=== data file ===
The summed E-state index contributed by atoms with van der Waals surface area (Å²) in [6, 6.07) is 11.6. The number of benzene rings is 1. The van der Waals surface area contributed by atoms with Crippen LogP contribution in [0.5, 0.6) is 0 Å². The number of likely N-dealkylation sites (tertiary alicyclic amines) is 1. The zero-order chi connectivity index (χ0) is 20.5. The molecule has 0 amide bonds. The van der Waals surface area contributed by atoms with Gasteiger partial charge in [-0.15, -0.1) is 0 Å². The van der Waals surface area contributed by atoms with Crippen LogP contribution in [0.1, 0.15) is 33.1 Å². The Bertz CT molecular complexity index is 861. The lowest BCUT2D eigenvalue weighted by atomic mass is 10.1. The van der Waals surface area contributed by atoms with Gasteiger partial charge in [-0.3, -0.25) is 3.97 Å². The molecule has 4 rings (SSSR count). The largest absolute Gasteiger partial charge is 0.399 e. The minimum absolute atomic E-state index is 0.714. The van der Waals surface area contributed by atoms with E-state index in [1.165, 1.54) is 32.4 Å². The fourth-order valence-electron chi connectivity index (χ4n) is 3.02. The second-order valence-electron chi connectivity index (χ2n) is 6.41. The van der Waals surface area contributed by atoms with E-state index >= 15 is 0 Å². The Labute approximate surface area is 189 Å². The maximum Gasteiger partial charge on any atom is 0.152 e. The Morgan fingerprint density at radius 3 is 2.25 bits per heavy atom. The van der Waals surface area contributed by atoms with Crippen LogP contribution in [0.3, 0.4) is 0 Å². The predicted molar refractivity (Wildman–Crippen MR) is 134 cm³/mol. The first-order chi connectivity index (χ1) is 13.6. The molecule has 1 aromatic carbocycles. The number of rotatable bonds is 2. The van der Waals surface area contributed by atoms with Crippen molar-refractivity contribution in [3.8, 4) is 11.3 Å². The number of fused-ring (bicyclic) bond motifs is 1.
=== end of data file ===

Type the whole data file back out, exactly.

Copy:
The summed E-state index contributed by atoms with van der Waals surface area (Å²) in [6, 6.07) is 11.6. The number of benzene rings is 1. The van der Waals surface area contributed by atoms with Crippen LogP contribution in [0.5, 0.6) is 0 Å². The number of likely N-dealkylation sites (tertiary alicyclic amines) is 1. The zero-order chi connectivity index (χ0) is 20.5. The molecule has 0 amide bonds. The van der Waals surface area contributed by atoms with Gasteiger partial charge in [-0.15, -0.1) is 0 Å². The van der Waals surface area contributed by atoms with Crippen LogP contribution in [0.1, 0.15) is 33.1 Å². The Bertz CT molecular complexity index is 861. The lowest BCUT2D eigenvalue weighted by atomic mass is 10.1. The van der Waals surface area contributed by atoms with Gasteiger partial charge in [-0.3, -0.25) is 3.97 Å². The molecule has 4 rings (SSSR count). The largest absolute Gasteiger partial charge is 0.399 e. The minimum absolute atomic E-state index is 0.714. The van der Waals surface area contributed by atoms with E-state index in [1.165, 1.54) is 32.4 Å². The fourth-order valence-electron chi connectivity index (χ4n) is 3.02. The second-order valence-electron chi connectivity index (χ2n) is 6.41. The van der Waals surface area contributed by atoms with E-state index >= 15 is 0 Å². The Labute approximate surface area is 189 Å². The maximum Gasteiger partial charge on any atom is 0.152 e. The Morgan fingerprint density at radius 3 is 2.25 bits per heavy atom. The van der Waals surface area contributed by atoms with Crippen LogP contribution in [0.3, 0.4) is 0 Å². The predicted molar refractivity (Wildman–Crippen MR) is 134 cm³/mol. The first-order chi connectivity index (χ1) is 13.6. The molecule has 1 aromatic carbocycles. The number of rotatable bonds is 2. The van der Waals surface area contributed by atoms with Crippen molar-refractivity contribution in [3.8, 4) is 11.3 Å². The number of fused-ring (bicyclic) bond motifs is 1.